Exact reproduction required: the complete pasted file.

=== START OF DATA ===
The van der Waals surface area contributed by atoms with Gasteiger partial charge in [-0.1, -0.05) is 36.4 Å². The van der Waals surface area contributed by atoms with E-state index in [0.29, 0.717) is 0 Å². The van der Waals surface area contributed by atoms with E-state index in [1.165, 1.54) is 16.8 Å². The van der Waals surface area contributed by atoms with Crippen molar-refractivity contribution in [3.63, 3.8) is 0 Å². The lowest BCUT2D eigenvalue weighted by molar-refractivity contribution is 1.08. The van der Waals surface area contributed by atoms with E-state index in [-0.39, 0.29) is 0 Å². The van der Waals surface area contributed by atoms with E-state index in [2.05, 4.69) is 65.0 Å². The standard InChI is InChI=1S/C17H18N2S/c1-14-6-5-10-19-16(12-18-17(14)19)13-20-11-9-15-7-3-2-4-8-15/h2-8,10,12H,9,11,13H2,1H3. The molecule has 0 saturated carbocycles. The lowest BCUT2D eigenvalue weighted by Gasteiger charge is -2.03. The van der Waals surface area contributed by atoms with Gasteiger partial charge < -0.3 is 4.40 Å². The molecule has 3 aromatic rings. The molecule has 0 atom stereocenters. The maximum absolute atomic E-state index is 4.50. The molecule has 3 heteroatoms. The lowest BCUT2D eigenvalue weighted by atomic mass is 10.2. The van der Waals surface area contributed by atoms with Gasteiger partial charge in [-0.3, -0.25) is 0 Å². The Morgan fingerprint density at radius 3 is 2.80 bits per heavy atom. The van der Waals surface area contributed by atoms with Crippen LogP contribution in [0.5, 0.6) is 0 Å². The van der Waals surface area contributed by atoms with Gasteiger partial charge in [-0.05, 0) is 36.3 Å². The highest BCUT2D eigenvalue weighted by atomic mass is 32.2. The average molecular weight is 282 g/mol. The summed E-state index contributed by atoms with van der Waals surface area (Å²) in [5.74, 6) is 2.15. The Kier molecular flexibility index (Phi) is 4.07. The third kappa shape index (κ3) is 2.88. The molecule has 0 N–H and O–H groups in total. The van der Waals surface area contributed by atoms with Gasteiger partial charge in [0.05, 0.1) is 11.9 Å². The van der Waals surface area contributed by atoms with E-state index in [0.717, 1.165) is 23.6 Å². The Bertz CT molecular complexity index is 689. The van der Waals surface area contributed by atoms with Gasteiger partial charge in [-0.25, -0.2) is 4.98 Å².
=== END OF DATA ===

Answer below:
The van der Waals surface area contributed by atoms with Gasteiger partial charge in [-0.1, -0.05) is 36.4 Å². The van der Waals surface area contributed by atoms with E-state index in [0.29, 0.717) is 0 Å². The van der Waals surface area contributed by atoms with E-state index in [1.165, 1.54) is 16.8 Å². The van der Waals surface area contributed by atoms with Crippen molar-refractivity contribution in [3.63, 3.8) is 0 Å². The lowest BCUT2D eigenvalue weighted by molar-refractivity contribution is 1.08. The van der Waals surface area contributed by atoms with E-state index in [-0.39, 0.29) is 0 Å². The van der Waals surface area contributed by atoms with E-state index in [2.05, 4.69) is 65.0 Å². The standard InChI is InChI=1S/C17H18N2S/c1-14-6-5-10-19-16(12-18-17(14)19)13-20-11-9-15-7-3-2-4-8-15/h2-8,10,12H,9,11,13H2,1H3. The molecule has 0 saturated carbocycles. The lowest BCUT2D eigenvalue weighted by Gasteiger charge is -2.03. The van der Waals surface area contributed by atoms with Gasteiger partial charge < -0.3 is 4.40 Å². The molecule has 3 aromatic rings. The molecule has 0 atom stereocenters. The maximum absolute atomic E-state index is 4.50. The molecule has 3 heteroatoms. The lowest BCUT2D eigenvalue weighted by atomic mass is 10.2. The van der Waals surface area contributed by atoms with Gasteiger partial charge in [-0.3, -0.25) is 0 Å². The Morgan fingerprint density at radius 3 is 2.80 bits per heavy atom. The van der Waals surface area contributed by atoms with Crippen LogP contribution in [0.5, 0.6) is 0 Å². The van der Waals surface area contributed by atoms with Gasteiger partial charge in [-0.05, 0) is 36.3 Å². The highest BCUT2D eigenvalue weighted by atomic mass is 32.2. The average molecular weight is 282 g/mol. The summed E-state index contributed by atoms with van der Waals surface area (Å²) in [5.74, 6) is 2.15. The Kier molecular flexibility index (Phi) is 4.07. The third kappa shape index (κ3) is 2.88. The molecule has 0 N–H and O–H groups in total. The van der Waals surface area contributed by atoms with Gasteiger partial charge in [0.05, 0.1) is 11.9 Å². The van der Waals surface area contributed by atoms with E-state index in [0.717, 1.165) is 23.6 Å². The Bertz CT molecular complexity index is 689. The van der Waals surface area contributed by atoms with Gasteiger partial charge in [-0.25, -0.2) is 4.98 Å².